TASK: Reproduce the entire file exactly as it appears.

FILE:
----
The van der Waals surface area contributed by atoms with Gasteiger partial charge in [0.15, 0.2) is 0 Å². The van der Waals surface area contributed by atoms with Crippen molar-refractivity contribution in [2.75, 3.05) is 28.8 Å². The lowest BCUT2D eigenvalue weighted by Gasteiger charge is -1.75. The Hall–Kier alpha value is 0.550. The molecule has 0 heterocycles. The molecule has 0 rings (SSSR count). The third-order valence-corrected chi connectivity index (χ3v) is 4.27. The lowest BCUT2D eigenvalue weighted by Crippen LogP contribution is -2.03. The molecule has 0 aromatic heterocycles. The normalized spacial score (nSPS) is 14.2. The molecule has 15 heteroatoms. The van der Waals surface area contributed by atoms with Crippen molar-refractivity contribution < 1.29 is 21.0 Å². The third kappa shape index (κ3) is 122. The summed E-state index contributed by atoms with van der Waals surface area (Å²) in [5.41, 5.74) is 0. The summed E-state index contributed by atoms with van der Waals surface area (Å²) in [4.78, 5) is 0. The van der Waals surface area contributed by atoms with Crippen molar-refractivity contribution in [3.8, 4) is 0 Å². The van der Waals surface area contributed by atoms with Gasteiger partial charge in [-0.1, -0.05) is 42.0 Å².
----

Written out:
The van der Waals surface area contributed by atoms with Gasteiger partial charge in [0.15, 0.2) is 0 Å². The van der Waals surface area contributed by atoms with Crippen molar-refractivity contribution in [2.75, 3.05) is 28.8 Å². The lowest BCUT2D eigenvalue weighted by Gasteiger charge is -1.75. The Hall–Kier alpha value is 0.550. The molecule has 0 heterocycles. The molecule has 0 rings (SSSR count). The third-order valence-corrected chi connectivity index (χ3v) is 4.27. The lowest BCUT2D eigenvalue weighted by Crippen LogP contribution is -2.03. The molecule has 0 aromatic heterocycles. The normalized spacial score (nSPS) is 14.2. The molecule has 15 heteroatoms. The van der Waals surface area contributed by atoms with Crippen molar-refractivity contribution < 1.29 is 21.0 Å². The third kappa shape index (κ3) is 122. The summed E-state index contributed by atoms with van der Waals surface area (Å²) in [5.41, 5.74) is 0. The summed E-state index contributed by atoms with van der Waals surface area (Å²) in [4.78, 5) is 0. The van der Waals surface area contributed by atoms with Crippen molar-refractivity contribution in [3.8, 4) is 0 Å². The van der Waals surface area contributed by atoms with Gasteiger partial charge in [-0.1, -0.05) is 42.0 Å².